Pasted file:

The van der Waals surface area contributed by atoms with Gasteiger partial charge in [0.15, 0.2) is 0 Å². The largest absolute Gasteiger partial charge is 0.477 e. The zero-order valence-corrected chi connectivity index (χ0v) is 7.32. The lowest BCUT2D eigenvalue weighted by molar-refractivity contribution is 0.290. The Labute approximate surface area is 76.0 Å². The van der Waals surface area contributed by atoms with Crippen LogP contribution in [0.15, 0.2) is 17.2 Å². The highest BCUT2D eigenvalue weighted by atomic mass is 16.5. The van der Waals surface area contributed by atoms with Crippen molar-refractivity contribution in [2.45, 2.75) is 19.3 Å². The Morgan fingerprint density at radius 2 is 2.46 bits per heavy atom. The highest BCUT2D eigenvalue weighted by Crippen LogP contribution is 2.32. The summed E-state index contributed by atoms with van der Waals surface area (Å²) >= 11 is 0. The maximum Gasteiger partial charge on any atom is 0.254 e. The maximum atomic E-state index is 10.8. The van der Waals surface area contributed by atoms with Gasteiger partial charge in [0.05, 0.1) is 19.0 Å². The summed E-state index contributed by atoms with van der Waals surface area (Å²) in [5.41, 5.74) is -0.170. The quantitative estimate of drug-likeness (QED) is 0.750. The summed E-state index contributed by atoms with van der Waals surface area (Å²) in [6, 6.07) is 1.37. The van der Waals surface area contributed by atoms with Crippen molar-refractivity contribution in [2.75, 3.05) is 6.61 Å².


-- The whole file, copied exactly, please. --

The van der Waals surface area contributed by atoms with Gasteiger partial charge in [0.15, 0.2) is 0 Å². The largest absolute Gasteiger partial charge is 0.477 e. The zero-order valence-corrected chi connectivity index (χ0v) is 7.32. The lowest BCUT2D eigenvalue weighted by molar-refractivity contribution is 0.290. The Labute approximate surface area is 76.0 Å². The van der Waals surface area contributed by atoms with Crippen LogP contribution in [0.15, 0.2) is 17.2 Å². The highest BCUT2D eigenvalue weighted by atomic mass is 16.5. The van der Waals surface area contributed by atoms with Crippen molar-refractivity contribution in [2.45, 2.75) is 19.3 Å². The Morgan fingerprint density at radius 2 is 2.46 bits per heavy atom. The highest BCUT2D eigenvalue weighted by Crippen LogP contribution is 2.32. The summed E-state index contributed by atoms with van der Waals surface area (Å²) >= 11 is 0. The maximum Gasteiger partial charge on any atom is 0.254 e. The maximum atomic E-state index is 10.8. The van der Waals surface area contributed by atoms with Gasteiger partial charge in [0.05, 0.1) is 19.0 Å². The summed E-state index contributed by atoms with van der Waals surface area (Å²) in [5.41, 5.74) is -0.170. The quantitative estimate of drug-likeness (QED) is 0.750. The summed E-state index contributed by atoms with van der Waals surface area (Å²) in [6, 6.07) is 1.37. The van der Waals surface area contributed by atoms with Crippen molar-refractivity contribution in [2.75, 3.05) is 6.61 Å².